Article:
Marvel’s Infinite trip to the Orient in Wolverine: Japan’s Most Wanted may have drawn to an epic conclusion , but if you missed out issue #1 is free to download throughout the month of December. To celebrate this fantastic opportunity for fans to get into one of the best Infinite comics of the year we got in touch with writer Jason Latour to find out more about the challenges of creating Marvel’s ultimate Infinite title.
How did you get involved with writing Wolverine: Japan’s Most Wanted? Did Marvel come to you or did you pitch to them?
JL: Marvel approached us about it. Jason was a natural fit as he’s helmed Logan’s adventures for several years, but due to his schedule scripting the story wasn’t feasible. Our editor Nick Lowe felt I was a good fit to step into that role because Jason and I had a working history and I’m an artist. Given that these stories are very visual, they felt that would contribute quite a bit. Hopefully it did.
Japan’s Most Wanted is the first ongoing Marvel Infinite series did you find any particular challenges writing for this format and how does it compare to your previous print work in terms of pacing and structure?
JL: Well being that Infinite comics are more linear in terms of the depiction of events the story gains the idea of images in pure sequence, being one after another instead of always existing in the same moment. Meaning that on a print page several moments exist at once and there is a very different skill involved in in guiding a reader. Flipping through the images in sequence does seem to put the element of surprise and the illusion of time into play a bit more. That allows us to do some unique things that make the environment and pace of the comic a real part of the story. Particularly in the action sequences. For better or worse it’s a far more fluid process. I find it really challenges your sense of space and timing.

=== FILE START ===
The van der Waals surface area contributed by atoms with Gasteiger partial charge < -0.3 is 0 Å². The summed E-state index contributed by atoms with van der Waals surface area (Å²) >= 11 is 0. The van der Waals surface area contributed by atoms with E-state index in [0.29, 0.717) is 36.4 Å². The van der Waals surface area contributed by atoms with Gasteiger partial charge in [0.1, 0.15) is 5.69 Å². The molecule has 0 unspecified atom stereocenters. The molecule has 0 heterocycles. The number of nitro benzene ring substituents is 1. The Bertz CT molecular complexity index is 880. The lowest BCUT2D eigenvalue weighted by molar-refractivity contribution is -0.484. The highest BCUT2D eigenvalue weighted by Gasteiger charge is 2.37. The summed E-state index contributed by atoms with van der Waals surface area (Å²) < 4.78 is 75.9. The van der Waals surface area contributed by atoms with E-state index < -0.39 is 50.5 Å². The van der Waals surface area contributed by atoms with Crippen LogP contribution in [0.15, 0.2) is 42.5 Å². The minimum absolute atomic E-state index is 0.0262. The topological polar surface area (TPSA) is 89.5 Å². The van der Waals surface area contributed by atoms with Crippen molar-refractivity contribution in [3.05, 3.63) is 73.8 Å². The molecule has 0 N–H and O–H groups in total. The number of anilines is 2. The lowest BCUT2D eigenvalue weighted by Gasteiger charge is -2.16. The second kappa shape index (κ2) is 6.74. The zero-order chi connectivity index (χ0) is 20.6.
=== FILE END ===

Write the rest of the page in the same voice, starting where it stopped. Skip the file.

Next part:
Are you a big fan of digital comics on the iPad and did you look at other titles for inspiration or did you aim to create your own rules?
JL: I enjoy both print and digital comics, but most digital comics are just scans of the original pages and the goal was to do something that’s unique to the format. We were lucky to have Yves Bigerel involved, as he’s what you might call one of the fathers of the Infinite Comic. So I just tried to organize the story and inspire him to do storyboards that kept him excited and engaged.
How influential was artist Paco Diaz in making the book work as an Infinite title and how much input did you guys give him when it came to the flow of the book as a digital comic?
JL: Paco Diaz was the icing on our cake. I think his work was a nice draw for people who expect a certain excitement from their Wolverine comics. He mainly worked as a finisher, over Yves’ storyboards.
Any plans for you to return to Infinite books in 2014 and if so what lessons have you learnt from this first run that you’d apply to them? If not what can we see from you next?
JL: Well since this project I’ve worked with Stan Lee on an Infinite comic tie in to the The Wolverine DVD and a wrote and storyboarded a Silver Surfer story called “Infinity: Against The Tide” for Marvel’s Infinity crossover. So I’m somewhat involved in making them. I really feel it’s a growing medium that can have a mutually beneficial relationship to the print comics and I’d love to do more.
My next writing gig is the All New Marvel Now relaunch of Wolverine And The X-Men In March. You can still read Jason Aaron on that book, as he works toward concluding his great run. We’ll also be doing a crime fiction comic together called Southern Bastards for Image Comics in the Spring. I’ll be handling the art duties on that one.
Author: Alex Thomas
Alex Thomas is the Editor and founder of PIpedream Comics. He grew up reading comics in the 90s, so even though he loves all things indie and small press, he is easily distracted by a hologram cover.